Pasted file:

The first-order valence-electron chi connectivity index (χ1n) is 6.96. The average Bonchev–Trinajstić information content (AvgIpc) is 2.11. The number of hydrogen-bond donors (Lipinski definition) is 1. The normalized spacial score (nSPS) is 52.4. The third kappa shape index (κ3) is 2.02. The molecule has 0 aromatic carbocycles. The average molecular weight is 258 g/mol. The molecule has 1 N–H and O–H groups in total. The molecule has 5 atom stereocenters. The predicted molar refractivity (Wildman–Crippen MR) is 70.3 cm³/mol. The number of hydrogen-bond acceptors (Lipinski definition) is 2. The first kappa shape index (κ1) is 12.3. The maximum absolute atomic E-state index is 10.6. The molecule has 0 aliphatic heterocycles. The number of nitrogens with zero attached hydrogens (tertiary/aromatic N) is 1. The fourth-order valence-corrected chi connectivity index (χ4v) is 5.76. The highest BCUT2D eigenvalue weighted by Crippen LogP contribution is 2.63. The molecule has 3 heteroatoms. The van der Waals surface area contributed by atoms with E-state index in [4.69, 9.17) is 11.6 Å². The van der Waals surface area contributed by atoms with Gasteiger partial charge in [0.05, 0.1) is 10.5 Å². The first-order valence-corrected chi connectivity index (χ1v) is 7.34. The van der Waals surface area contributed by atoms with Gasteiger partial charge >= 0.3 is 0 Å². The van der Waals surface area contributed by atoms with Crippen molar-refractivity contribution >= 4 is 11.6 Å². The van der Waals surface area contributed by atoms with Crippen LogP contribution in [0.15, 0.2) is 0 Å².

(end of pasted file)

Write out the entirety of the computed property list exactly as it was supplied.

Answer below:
The first-order valence-electron chi connectivity index (χ1n) is 6.96. The average Bonchev–Trinajstić information content (AvgIpc) is 2.11. The number of hydrogen-bond donors (Lipinski definition) is 1. The normalized spacial score (nSPS) is 52.4. The third kappa shape index (κ3) is 2.02. The molecule has 0 aromatic carbocycles. The average molecular weight is 258 g/mol. The molecule has 1 N–H and O–H groups in total. The molecule has 5 atom stereocenters. The predicted molar refractivity (Wildman–Crippen MR) is 70.3 cm³/mol. The number of hydrogen-bond acceptors (Lipinski definition) is 2. The first kappa shape index (κ1) is 12.3. The maximum absolute atomic E-state index is 10.6. The molecule has 0 aliphatic heterocycles. The number of nitrogens with zero attached hydrogens (tertiary/aromatic N) is 1. The fourth-order valence-corrected chi connectivity index (χ4v) is 5.76. The highest BCUT2D eigenvalue weighted by Crippen LogP contribution is 2.63. The molecule has 3 heteroatoms. The van der Waals surface area contributed by atoms with E-state index in [4.69, 9.17) is 11.6 Å². The van der Waals surface area contributed by atoms with Gasteiger partial charge in [0.05, 0.1) is 10.5 Å². The first-order valence-corrected chi connectivity index (χ1v) is 7.34. The van der Waals surface area contributed by atoms with Gasteiger partial charge >= 0.3 is 0 Å². The van der Waals surface area contributed by atoms with Crippen molar-refractivity contribution >= 4 is 11.6 Å². The van der Waals surface area contributed by atoms with Crippen LogP contribution in [0.15, 0.2) is 0 Å².